UN Women Executive Director Michelle Bachelet has joined a prestigious reference group for a new research project on the economic benefits of investing in women’s health.
The Norwegian-led research will build on existing studies that refer to the positive “ripple effects” for families and communities when women’s health, education and employment are promoted. It responds to the need for a better understanding of the ways in which investing in women’s health can contribute to economic growth.
“When women are healthy and educated, and can participate in the economy, the benefits extend to their children, communities and nations,” Ms. Bachelet has said. “Poverty and malnutrition decline, living standards improve and economic growth increases.”
Norwegian Foreign Minister, Jonas Gahr Støre, will lead the group, which so far consists of Margaret Chan, Director-General of the World Health Organization (WHO); former Prime Minister of Norway and WHO Director-General Gro Harlem Brundtland (who is also on the UN Secretary General’s Global Sustainability Panel); and General Secretary of World YWCA, Nyaradzayi Gumbonzvanda. Key partners include representatives of the Bill and Melinda Gates Foundation, the United Nations, the World Health Organization, the World Bank, and the international medical journal The Lancet. The project will last 18 months, with its results to be published by The Lancet.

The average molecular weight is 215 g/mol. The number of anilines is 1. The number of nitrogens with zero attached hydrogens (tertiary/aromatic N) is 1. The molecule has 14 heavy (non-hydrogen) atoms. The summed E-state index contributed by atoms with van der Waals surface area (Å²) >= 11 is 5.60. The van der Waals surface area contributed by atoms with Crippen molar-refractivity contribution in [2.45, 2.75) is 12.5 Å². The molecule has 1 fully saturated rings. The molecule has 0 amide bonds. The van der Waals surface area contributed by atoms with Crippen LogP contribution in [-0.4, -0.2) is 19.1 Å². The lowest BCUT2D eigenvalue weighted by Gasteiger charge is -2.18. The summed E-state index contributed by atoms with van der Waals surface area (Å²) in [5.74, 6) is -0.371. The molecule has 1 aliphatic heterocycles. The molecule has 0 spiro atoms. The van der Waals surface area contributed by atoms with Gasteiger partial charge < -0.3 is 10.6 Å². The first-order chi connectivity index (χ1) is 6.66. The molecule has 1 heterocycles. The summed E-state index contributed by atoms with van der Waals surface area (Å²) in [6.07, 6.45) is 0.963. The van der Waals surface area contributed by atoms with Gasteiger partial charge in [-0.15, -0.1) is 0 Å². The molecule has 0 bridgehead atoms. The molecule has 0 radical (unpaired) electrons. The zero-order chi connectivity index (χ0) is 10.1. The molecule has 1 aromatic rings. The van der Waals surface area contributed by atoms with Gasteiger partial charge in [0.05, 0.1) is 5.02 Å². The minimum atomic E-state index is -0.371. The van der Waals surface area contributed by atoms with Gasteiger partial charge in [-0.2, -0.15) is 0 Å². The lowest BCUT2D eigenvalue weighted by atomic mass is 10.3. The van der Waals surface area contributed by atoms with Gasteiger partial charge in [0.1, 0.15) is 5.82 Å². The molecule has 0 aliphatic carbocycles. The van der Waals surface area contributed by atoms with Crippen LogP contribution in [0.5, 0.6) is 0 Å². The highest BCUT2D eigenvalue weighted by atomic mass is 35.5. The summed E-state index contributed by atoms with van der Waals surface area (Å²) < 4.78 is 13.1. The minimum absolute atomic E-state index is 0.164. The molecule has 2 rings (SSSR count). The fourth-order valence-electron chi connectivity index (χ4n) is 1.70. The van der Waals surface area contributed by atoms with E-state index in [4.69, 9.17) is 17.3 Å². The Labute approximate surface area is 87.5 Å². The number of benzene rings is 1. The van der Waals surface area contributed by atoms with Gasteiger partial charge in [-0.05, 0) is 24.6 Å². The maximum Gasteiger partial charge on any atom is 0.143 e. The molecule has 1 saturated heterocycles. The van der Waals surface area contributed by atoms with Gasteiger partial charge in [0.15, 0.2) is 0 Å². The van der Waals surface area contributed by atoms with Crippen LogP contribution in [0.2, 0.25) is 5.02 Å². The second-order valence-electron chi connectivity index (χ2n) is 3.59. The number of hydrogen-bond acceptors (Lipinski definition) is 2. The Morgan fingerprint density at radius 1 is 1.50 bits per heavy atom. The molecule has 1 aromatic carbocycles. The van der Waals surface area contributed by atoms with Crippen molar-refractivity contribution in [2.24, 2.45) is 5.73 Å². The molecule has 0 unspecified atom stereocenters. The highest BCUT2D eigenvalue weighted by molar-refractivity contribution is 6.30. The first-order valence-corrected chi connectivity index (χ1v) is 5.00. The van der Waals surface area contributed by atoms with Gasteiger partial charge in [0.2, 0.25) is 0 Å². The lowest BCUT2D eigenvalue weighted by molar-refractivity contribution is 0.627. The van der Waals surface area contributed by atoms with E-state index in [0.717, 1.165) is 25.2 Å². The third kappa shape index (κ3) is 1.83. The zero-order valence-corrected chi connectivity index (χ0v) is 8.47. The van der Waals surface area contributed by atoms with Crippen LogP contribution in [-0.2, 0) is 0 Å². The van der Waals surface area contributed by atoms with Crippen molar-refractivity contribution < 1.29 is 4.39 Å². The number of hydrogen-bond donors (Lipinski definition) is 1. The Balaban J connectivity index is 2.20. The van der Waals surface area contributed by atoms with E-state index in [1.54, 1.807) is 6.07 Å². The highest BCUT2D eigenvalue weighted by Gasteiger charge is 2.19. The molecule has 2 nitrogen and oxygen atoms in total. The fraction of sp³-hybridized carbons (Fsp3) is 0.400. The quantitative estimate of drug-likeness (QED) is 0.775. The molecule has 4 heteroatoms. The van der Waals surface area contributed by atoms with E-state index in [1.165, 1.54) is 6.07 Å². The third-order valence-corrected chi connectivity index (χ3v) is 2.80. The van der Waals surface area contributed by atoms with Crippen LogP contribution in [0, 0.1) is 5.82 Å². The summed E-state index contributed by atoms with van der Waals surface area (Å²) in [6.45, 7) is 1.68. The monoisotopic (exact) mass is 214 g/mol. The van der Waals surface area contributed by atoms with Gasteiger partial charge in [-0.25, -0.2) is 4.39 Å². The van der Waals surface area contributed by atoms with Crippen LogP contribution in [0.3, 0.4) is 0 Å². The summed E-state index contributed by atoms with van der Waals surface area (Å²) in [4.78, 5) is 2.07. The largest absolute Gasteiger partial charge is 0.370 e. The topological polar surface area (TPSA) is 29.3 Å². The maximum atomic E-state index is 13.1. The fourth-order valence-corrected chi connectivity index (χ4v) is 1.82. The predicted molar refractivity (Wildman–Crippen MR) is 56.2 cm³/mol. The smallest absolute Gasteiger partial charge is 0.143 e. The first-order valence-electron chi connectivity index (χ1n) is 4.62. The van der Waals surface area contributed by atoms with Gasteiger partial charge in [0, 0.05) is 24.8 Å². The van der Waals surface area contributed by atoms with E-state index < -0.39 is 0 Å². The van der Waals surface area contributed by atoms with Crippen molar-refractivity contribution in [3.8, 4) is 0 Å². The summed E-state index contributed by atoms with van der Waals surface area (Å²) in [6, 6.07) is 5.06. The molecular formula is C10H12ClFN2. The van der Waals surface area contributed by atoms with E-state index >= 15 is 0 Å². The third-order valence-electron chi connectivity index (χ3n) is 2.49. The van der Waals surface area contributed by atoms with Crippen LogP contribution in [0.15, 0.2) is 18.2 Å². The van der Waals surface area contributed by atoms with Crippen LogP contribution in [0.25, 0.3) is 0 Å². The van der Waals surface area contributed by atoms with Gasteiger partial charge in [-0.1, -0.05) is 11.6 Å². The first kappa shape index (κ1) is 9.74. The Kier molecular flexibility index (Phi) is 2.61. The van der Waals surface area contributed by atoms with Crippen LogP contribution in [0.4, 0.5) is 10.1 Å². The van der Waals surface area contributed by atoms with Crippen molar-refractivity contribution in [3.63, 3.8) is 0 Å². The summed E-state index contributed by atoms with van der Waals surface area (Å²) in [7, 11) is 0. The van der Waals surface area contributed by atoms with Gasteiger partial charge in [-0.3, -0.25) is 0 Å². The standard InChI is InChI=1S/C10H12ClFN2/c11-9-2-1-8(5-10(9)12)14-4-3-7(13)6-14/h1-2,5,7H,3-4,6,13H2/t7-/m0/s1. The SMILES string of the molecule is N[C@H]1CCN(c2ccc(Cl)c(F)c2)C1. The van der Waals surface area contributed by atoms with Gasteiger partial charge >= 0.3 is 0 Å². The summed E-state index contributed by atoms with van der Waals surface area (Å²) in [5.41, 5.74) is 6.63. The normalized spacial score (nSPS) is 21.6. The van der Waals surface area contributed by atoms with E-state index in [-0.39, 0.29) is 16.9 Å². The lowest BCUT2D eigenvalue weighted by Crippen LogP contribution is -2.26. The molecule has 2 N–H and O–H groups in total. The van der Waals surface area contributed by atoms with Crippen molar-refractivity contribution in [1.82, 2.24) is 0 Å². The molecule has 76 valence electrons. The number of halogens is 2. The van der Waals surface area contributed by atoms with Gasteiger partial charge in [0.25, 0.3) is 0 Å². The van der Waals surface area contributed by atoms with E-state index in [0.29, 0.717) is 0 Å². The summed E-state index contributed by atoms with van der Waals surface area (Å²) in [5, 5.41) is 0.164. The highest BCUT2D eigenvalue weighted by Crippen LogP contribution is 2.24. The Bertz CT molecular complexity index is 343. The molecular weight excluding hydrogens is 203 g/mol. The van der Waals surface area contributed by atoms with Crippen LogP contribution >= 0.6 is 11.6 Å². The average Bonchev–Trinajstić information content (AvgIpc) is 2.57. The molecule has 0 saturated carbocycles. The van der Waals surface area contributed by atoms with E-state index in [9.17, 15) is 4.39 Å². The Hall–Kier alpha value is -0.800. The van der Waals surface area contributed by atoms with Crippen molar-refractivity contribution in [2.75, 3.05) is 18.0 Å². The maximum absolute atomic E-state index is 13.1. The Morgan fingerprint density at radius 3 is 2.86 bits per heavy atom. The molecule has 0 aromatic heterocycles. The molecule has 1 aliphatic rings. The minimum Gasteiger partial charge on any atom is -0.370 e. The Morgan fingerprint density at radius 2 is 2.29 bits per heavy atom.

Meanwhile, the Norwegian Government has just launched its first white paper on global health, which outlines the country’s ambitions in this field and examines the links between domestic and foreign policy. One of its three priority areas is mobilizing for women’s and children’s rights and health. Norway allocates nearly NOK 3 billion of its annual aid budget to global health initiatives, and the white paper details objectives related to child and maternal healthcare, protecting and promoting sexual and reproductive health and rights, supporting global health research and knowledge development, and the fight against female genital mutilation, and other priorities.